The story of the Augustinians in Galway began in 1508 when the order opened a house outside the walls. The church and monastery were on a high position which, with the development of artillery, became an important strategic point. It dominated the city on one side and the entrance from the sea on the other. In 1602, there was a plan to fortify the city, so the friary and cemetery were levelled and a military fort built which was occupied by a garrison of English soldiers. Only the church and one other small ecclesiastical building were left standing, and the area became known as Forthill.
The fort was shorn of its military trappings and fortifications in 1643, but its prime situation militated against it and the few remaining ecclesiastical buildings were seen as a threat to the town as Coote and his army were advancing through Connacht. So, the corporation and the Augustinians came to a mutual agreement to demolish the remaining buildings on Forthill, and in return, the corporation would build a similar church on a named site when real peace returned to the country.
Through the Penal times, the Augustinians lived inside the city walls. The corporation was unable to fulfil its promise to build a replacement church within the walls, so they made over the use of the courthouse to the fathers, except during the time of the Assizes. The courthouse continued to be used as a place of worship up to the year 1760 when a spacious, if not very handsome, church was erected in Middle Street. In 1838, the Augustinians moved from their old house in Middle Street to a new convent in Back Street which is now known as St Augustine Street. The building was designed along the lines of a country house... that of Blakes of Cregg, a family who had given refuge to the fathers in their homeless days.
The fathers were now able to focus on the construction of a new church on the same Middle Street site and they began to collect money in Ireland and abroad. Most of the work was done by local craftsmen. The design, by Dublin architect B Moran, was described as ‘Early English and consists of nave, aisles, chancel, and side chapels. The aisles are separated from the side chapels by an arcade of seven arches of equilateral form, with octagon piers of highly polished marble, surmounted with moulded capitals of the same material. The chancel is lighted by a traceried window in three bays, the nave by a triple lancet in front, and clerestory, single lights. It is open in front and supported by four pillars of veined green marble, with capitals of Carrara marble. The slab is of pure Carrara, 3’6” by 4’ wide. The steps and landing are of highly polished Galway marble. The roof consists of framed principals of open timber. Inside the entrance is a holy water font made by a Galway artist, Mr Clare, probably from Forster Street. It is probably the most splendid in any church in the United Kingdom.’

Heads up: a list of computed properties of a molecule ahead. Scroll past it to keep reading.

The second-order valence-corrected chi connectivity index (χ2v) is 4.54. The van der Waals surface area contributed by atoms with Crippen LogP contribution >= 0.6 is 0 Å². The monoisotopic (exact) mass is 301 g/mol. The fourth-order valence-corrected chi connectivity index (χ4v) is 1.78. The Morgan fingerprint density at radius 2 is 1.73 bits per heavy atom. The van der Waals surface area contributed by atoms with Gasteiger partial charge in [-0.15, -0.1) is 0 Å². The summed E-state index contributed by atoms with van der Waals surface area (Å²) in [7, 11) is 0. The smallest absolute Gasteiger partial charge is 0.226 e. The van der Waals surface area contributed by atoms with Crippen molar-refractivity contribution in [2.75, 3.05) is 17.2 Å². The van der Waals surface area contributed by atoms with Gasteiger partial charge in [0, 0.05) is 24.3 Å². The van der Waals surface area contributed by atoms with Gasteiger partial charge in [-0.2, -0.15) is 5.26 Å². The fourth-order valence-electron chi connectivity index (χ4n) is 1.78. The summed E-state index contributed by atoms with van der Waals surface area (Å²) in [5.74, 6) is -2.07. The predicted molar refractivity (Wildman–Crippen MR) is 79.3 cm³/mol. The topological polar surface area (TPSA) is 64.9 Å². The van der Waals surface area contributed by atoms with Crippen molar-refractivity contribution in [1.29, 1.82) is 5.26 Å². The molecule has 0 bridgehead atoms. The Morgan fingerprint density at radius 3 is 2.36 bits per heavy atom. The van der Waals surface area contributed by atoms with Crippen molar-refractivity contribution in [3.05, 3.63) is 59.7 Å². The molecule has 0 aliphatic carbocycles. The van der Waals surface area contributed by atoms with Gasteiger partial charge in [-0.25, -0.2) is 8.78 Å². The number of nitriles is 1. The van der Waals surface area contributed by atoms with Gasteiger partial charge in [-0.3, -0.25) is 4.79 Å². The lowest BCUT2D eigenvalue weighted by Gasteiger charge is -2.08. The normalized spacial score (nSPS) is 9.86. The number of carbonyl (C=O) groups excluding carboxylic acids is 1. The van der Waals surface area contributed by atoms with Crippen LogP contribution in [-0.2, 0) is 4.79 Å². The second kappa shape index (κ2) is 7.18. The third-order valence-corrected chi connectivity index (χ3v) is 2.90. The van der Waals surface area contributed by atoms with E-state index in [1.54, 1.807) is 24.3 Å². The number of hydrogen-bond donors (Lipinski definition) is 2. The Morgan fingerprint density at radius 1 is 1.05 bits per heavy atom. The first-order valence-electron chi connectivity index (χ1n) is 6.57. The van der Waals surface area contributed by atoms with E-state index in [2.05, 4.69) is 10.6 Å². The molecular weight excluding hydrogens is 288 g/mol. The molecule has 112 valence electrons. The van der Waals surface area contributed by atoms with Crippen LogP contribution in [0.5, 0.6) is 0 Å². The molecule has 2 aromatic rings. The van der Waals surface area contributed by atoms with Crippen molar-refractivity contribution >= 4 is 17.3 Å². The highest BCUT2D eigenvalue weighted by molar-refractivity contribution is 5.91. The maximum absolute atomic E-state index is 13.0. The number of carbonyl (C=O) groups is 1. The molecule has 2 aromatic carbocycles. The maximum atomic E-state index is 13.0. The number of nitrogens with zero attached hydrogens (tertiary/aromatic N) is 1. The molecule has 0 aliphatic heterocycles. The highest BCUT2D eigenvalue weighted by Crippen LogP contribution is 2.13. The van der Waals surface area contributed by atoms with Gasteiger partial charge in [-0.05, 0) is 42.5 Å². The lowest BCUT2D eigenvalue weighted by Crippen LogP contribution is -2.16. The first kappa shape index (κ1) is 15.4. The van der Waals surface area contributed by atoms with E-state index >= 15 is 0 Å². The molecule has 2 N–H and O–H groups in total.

On August 28 1859, 150 years ago, the church was consecrated. It was a great liturgical occasion presided over by Bishop McEvilly, with several other bishops in attendance, and a great many priests. The church was full for what was described as an ecclesiastical occasion comparable to that of the consecration of the cathedral more than 100 years later.
The ‘Augi’ has undergone many changes since, the most recent being the most dramatic. It has changed from being a 19th century place of worship to being a 21st century place of worship but it still retains that wonderful calming spiritual atmosphere that is not to be found in all churches, and is much loved by Galwegians.
So, to honour this notable anniversary we have a photograph, courtesy of the Augustinian archives, which shows a weekday Mass in progress some time in the 1950s. The priest has his back to the congregation and is separated from them by altar rails. All of the women wear hats or scarves. The pulpit looks imposing.
Family history workshop
As part of Heritage Week, The Western Family History Association has organised a workshop which will take place on Saturday August 29 in the Claregalway Hotel from 2pm to 6pm. A good attendance is expected on the day as it will provide an ideal opportunity for anyone interested in family history research to learn and procure information both local and national.
The programme will be a varied one consisting of informative talks, followed by questions and answers. There will be a number of display tables and a number of members will take along their computers and will be very glad to inform and share their knowledge and experience and expand on their research.